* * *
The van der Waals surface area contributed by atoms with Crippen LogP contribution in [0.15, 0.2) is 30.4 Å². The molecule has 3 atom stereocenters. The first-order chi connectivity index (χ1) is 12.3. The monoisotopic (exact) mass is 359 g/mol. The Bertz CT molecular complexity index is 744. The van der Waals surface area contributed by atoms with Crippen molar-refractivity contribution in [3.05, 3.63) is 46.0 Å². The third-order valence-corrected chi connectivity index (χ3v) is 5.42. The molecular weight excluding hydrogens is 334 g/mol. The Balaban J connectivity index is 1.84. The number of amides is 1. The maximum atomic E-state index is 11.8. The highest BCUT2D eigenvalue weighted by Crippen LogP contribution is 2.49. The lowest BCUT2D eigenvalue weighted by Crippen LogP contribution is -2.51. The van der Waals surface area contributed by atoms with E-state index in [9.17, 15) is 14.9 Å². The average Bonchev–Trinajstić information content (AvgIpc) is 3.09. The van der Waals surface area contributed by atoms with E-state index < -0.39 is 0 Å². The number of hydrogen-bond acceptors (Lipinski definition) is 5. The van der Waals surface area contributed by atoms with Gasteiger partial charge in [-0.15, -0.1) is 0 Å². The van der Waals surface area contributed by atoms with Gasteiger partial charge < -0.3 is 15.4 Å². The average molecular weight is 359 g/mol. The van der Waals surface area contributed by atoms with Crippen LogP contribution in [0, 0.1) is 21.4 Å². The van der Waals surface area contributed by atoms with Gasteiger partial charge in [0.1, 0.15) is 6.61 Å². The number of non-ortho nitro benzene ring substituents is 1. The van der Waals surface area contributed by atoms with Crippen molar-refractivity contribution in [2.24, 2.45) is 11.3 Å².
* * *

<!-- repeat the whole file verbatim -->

The van der Waals surface area contributed by atoms with Crippen LogP contribution in [0.15, 0.2) is 30.4 Å². The molecule has 3 atom stereocenters. The first-order chi connectivity index (χ1) is 12.3. The monoisotopic (exact) mass is 359 g/mol. The Bertz CT molecular complexity index is 744. The van der Waals surface area contributed by atoms with Crippen molar-refractivity contribution in [3.05, 3.63) is 46.0 Å². The third-order valence-corrected chi connectivity index (χ3v) is 5.42. The molecular weight excluding hydrogens is 334 g/mol. The Balaban J connectivity index is 1.84. The number of amides is 1. The maximum atomic E-state index is 11.8. The highest BCUT2D eigenvalue weighted by Crippen LogP contribution is 2.49. The lowest BCUT2D eigenvalue weighted by Crippen LogP contribution is -2.51. The van der Waals surface area contributed by atoms with E-state index in [9.17, 15) is 14.9 Å². The average Bonchev–Trinajstić information content (AvgIpc) is 3.09. The van der Waals surface area contributed by atoms with E-state index < -0.39 is 0 Å². The number of hydrogen-bond acceptors (Lipinski definition) is 5. The van der Waals surface area contributed by atoms with Gasteiger partial charge in [-0.15, -0.1) is 0 Å². The van der Waals surface area contributed by atoms with Gasteiger partial charge < -0.3 is 15.4 Å². The average molecular weight is 359 g/mol. The van der Waals surface area contributed by atoms with Crippen LogP contribution in [0, 0.1) is 21.4 Å². The van der Waals surface area contributed by atoms with Gasteiger partial charge in [0.1, 0.15) is 6.61 Å². The number of non-ortho nitro benzene ring substituents is 1. The van der Waals surface area contributed by atoms with Crippen molar-refractivity contribution in [2.24, 2.45) is 11.3 Å².